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Article
May 1926

TWENTY-NINTH REPORT OF PROGRESS IN ORTHOPEDIC SURGERY

Arch Surg. 1926;12(5):1086-1104. doi:10.1001/archsurg.1926.01130050140008
Abstract

CONGENITAL CONDITIONS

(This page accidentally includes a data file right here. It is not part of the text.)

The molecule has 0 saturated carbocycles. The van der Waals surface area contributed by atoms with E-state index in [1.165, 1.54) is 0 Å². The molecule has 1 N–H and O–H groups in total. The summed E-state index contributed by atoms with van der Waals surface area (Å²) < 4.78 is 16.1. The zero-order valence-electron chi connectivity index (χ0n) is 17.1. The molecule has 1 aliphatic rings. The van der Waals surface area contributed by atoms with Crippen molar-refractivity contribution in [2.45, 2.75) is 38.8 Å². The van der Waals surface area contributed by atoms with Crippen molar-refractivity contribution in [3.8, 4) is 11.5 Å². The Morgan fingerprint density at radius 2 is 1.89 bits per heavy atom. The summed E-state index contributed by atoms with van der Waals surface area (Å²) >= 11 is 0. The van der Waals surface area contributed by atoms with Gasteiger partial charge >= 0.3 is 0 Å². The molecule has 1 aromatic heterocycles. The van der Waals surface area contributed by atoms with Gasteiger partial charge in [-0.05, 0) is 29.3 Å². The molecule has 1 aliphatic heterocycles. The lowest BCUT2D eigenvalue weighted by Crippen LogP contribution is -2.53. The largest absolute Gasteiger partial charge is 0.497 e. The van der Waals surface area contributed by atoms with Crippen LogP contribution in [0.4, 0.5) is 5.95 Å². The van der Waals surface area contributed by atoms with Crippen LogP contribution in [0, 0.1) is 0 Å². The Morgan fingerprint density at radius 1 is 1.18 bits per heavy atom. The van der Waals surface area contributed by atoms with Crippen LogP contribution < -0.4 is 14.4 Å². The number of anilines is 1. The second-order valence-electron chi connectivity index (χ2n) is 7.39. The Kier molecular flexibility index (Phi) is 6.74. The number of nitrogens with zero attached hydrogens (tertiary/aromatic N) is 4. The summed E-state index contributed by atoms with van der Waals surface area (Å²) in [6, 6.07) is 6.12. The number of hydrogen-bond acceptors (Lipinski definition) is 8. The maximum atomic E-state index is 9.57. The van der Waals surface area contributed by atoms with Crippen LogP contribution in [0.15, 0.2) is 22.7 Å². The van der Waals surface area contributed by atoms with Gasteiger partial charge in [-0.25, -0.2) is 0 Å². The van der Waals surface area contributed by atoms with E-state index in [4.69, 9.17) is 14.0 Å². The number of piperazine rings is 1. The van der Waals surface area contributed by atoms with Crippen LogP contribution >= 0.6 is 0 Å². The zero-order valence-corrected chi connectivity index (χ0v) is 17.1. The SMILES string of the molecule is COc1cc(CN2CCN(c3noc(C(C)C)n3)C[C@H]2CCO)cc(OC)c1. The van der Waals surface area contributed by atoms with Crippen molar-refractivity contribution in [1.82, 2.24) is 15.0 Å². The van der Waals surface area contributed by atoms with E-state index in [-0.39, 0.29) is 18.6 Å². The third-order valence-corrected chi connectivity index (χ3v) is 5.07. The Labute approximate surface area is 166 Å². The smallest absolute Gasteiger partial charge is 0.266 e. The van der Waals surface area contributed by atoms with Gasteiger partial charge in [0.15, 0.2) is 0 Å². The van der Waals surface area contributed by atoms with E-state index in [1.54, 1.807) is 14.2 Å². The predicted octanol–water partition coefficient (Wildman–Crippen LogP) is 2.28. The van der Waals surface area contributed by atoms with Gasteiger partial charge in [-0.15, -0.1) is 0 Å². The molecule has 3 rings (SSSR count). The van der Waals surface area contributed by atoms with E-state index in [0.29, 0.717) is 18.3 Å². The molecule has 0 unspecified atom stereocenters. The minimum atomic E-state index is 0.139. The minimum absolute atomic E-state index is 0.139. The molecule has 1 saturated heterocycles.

Developmental Anomaly of Patella Frequently Diagnosed as Fracture.  —Adams and Leonard1 call attention to the fact that the patella is a sesamoid bone and thus subject to congenital anomalies that may be mistaken for fractures. Congenital anomalies of the patella are more common than has generally been supposed. In a series of sixtythree cases of fractured patella during one year, more than 3 per cent were congenital anomalies erroneously diagnosed. The differential diagnosis between a congenital anomaly and fracture can easily be made from a roentgenogram. These deformities are usually bilateral. The adjacent surfaces of the bone are smooth and consist of cortical bone. The congenital anomalies are located in the outer and upper quadrant, which is a rare location for fracture. The absence of a typical clinical history and the symptoms usually associated with fracture should make the examiner suspicious that he is dealing with a

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